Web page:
Could asking teens a simple, but pointed, question about their mental health reveal whether they are at risk for suicide?
It might, new research suggests.
Since suicide is now the second leading cause of death among American teens, any strategy that could lower that risk may be worth trying.
“The depression screening tool we used is not a suicide risk assessment tool, but it does include one question that asks [students] about thoughts of self-harm,” explained study lead author Dr. Deepa Sekhar, an associate professor in the department of pediatrics at Penn State College of Medicine.
The question is: “How often have you been bothered by… thoughts that you would be better off dead or of hurting yourself in some way?”
Compared with those teens who were not asked that question, those who were “were seven times more likely to be identified at-risk for suicide, and four times as likely to initiate treatment,” Sekhar noted.
To assess the potential benefit of asking teens about suicidal thoughts, the researchers worked with students at 14 Pennsylvania high schools. About 46% of the nearly 13,000 students in the study were girls, and 43% were Black or Hispanic.
The researchers used a standardized health questionnaire. Its main goal was to screen for symptoms of major depression disorder. It comprised nine questions, the last of which touches on suicide and self-harm.
In prior work, investigators had determined that administering the questionnaire to all students was a better way to identify depression risk, rather than relying on referrals of at-risk students on the basis of bad academics or behavior issues.
But by including question 9, school administrators were faced with the task of referring any and all students pegged as at-risk for suicide for immediate same-day counseling assistance, as required by state law.
In some cases, that burden proved difficult to manage, and “some of the schools asked if it was possible to conduct the depression screening without item No. 9,” Sekhar explained.
So, she and her colleagues wanted to see if keeping question 9 made a difference.
Half the enrolled schools administered all nine questions to 9th and 11th graders, while only eight questions were asked of 10th and 12th graders. The remaining schools flipped the script, offering all nine questions, including the one on suicide and self-harm, to 10thand 12th graders.
Among the findings: Those who were asked question 9 were almost eight times more likely to get their mental health care needs quickly met.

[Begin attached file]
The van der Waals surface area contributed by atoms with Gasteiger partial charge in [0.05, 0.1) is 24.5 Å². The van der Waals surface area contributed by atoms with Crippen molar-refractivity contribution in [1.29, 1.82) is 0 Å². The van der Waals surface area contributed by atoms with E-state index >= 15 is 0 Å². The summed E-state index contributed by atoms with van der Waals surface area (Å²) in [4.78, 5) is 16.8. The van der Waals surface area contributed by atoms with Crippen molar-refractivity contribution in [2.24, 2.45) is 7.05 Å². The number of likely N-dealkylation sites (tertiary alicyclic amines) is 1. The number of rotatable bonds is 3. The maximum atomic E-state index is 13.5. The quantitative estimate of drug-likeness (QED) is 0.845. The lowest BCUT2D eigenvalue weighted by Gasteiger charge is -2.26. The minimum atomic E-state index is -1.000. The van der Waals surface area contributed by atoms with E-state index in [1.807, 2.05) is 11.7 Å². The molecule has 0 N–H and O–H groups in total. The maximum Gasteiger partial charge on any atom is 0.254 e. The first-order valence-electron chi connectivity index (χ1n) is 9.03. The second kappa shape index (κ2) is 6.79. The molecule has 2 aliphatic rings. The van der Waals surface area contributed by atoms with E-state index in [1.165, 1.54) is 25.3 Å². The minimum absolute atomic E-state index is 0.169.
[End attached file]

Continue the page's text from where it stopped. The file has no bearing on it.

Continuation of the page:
And “the real benefit was that screening led to [fast] treatment initiation,” Sekhar added.
She noted that the eight-question version missed about 30% of those teens who would have been pegged as being at risk for suicide had they been asked question 9.
Sekhar stressed that even the full nine-question version is not intended to be a full screening for suicide. But the findings suggest that including a question that addresses suicide does seem to make a difference, and any future effort to formulate “a suicide-specific risk assessment would have even greater impact on treatment initiation for identified youth,” she said.
Sekhar and her colleagues recently published their work in The Journal of Pediatrics.
Two outside experts celebrated the initiative.
Sarah Coyne is associate director with the School of Family Life at Brigham Young University in Utah. She’s unsure how many schools have implemented or are considering implementing a similar effort.
Still, Coyne said, “I think this is a great idea. Anything we can do to identity youth that are struggling with their mental health and then to offer early intervention will save lives.”
Dr. Alecia Vogel-Hammen, an assistant professor of psychiatry at Washington University’s School of Medicine in St. Louis, found the findings “really promising.”
“I personally have taken care of children who went to their school counselors after school-wide presentations about depression and suicidal thoughts,” she noted. “Some of those children say they didn’t realize this was something others experienced also and that people could help until they talked about it in school.”
As for parental concerns that broaching the topic might put ideas in a teen’s head, Vogel-Hammen said, “That’s not what studies show. Instead, it really does help identify kids who are already having those thoughts, and doesn’t cause those thoughts in people who are not.”
The real concern, she said, is whether or not there’s enough assistance to address those kids who need help, given that “there is a really high need for mental health services and not always enough therapists, physicians and other service providers.”
“We need to make sure we’re investing in those services and making them accessible to everyone, in addition to improving our screening,” Vogel-Hammen said.
There’s more on youth and suicide at the U.S. Centers for Disease Control and Prevention.
SOURCES: Deepa Sekhar, MD, MSc, associate professor, department of pediatrics, Penn State College of Medicine, Hershey, Pa.; Sarah Coyne, PhD, professor and associate director, School of Family Life, Brigham Young University, Provo, Utah; Alecia Vogel-Hammen, MD, PhD, assistant professor and assistant fellowship director, research, Department of Psychiatry, Washington University School of Medicine in St. Louis; The Journal of Pediatrics, December 2022
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